- The game developer behind the acclaimed "Witcher" series has been working on its next major video game, "Cyberpunk 2077," for years.
- "Cyberpunk 2077" is a first-person action game set in a sprawling futuristic city. The cast is star-studded, with Keanu Reeves playing one of the game's main characters. It's scheduled to launch on November 19 for Xbox One, PlayStation 4, and PC.
- Notably, the game won't be available on the new Xbox Series X or PlayStation 5 consoles when it debuts. The publisher has said a next-gen version would instead be released sometime in 2021, though the game would still be playable on both new consoles because of backwards compatibility.
- We've broken down trailers and news around "Cyberpunk 2077" to give you an idea of what to expect from one of the world's most anticipated games.
- Visit Business Insider's homepage for more stories.
The development studio behind the acclaimed "Witcher" series announced "Cyberpunk 2077" all the way back in 2012.
In the years since, it's become one of the most hyped and highly anticipated games.
At Microsoft's E3 press conference in June 2018, fans finally got a first look at the new game. Then, one year later at another Microsoft E3 press conference, Keanu Reeves showed up to announce that he would play a character in the game — and, more important, that "Cyberpunk 2077" would finally come out in April 2020.
April 2020 came and went. Two delays later, and we're now just weeks from the launch of "Cyberpunk 2077" on November 19. Here's what one of this year's most anticipated games is all about, based on game trailers:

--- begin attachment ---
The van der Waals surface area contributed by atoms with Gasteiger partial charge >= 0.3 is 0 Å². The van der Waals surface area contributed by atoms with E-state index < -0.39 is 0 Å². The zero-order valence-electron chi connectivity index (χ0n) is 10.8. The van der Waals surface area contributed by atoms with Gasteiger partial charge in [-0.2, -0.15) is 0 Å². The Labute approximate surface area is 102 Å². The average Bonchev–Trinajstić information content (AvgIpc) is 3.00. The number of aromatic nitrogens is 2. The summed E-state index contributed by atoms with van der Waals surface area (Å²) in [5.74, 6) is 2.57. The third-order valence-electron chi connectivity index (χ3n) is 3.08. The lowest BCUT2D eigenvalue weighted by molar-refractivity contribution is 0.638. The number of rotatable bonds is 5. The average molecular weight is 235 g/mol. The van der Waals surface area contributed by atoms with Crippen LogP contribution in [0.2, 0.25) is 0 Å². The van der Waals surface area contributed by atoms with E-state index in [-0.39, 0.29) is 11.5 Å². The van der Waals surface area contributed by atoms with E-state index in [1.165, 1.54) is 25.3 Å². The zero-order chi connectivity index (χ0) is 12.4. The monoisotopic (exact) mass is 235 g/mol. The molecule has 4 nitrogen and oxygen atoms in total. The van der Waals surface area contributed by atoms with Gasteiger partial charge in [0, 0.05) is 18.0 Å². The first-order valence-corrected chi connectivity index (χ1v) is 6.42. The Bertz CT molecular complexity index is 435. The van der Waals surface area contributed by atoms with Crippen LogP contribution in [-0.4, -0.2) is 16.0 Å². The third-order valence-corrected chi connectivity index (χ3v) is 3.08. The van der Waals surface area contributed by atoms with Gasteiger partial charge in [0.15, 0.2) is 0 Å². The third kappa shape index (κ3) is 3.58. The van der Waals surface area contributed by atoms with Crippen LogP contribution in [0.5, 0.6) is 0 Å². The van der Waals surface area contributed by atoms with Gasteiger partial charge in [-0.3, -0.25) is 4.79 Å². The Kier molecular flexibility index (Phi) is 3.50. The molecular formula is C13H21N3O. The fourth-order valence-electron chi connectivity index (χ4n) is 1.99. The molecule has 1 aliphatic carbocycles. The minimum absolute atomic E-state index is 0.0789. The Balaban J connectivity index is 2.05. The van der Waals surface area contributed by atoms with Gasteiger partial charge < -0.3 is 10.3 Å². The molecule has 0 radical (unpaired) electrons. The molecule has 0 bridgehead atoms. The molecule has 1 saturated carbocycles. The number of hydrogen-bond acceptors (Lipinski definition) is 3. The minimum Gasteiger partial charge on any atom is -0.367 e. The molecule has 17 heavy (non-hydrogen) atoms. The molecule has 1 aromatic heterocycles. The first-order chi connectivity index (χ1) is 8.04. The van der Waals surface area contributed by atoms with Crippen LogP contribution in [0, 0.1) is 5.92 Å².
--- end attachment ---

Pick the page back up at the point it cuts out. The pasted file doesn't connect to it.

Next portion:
In "Cyberpunk 2077," you play as V, an urban mercenary and cyberpunk who takes on dangerous jobs for money.
You create your own version of V, who can be male or female. Your choices affect some romance options and interactions with characters in the game, but most are unaffected by character selection.
You can choose V's backstory, and the reason you're visiting Night City, where most of the game is set. For example, you can be there for romance, or revenge.
You can also choose your haircut, tattoos, and put points into various attributes like Strength, Constitution, Intelligence, Reflexes, Tech, and Cool.
When you create your character, you're not locking yourself into a single experience. You customize your character as you play through the game.
There are three classes in the game — Solo, Techie, and Netrunner.
The Solo class is focused on combat.
Techies are focused on gadgets and machinery.
Netrunners can hack into computers, robots, or even into people's heads to manipulate or kill them.
You can choose to focus on one skill set, or a combination of the three.
"Cyberpunk 2077" is a non-linear role-playing game played from a first-person perspective.
This means you'll be shooting weapons in first-person. Enemies have life bars, and damage numbers pop out of them when you shoot them.
You can approach each encounter in various ways: You can go in guns blazing, talk your way out of a problem, or turn parties against each other.
When you talk with the game's non-playable characters (NPCs), dialogue options will appear on screen, and each choice you make could have consequences.
"Cyberpunk 2077" takes place in Night City, a sprawling futuristic metropolis.
It's difficult to say how big the city is, but the game's developer CD Projekt Red says it's huge, packed with people, and has no transitional loading screens (like "The Legend of Zelda: Breath of the Wild" and "God of War").
Unlike the company's last game, "The Witcher 3," which featured a very flat map, "Cyberpunk 2077" is far more vertical, with buildings that just keep going up.
If you don't like traveling on foot, you can drive vehicles around Night City, including cars and motorcycles.
The mechanics of driving appear similar to that in the "Grand Theft Auto" games.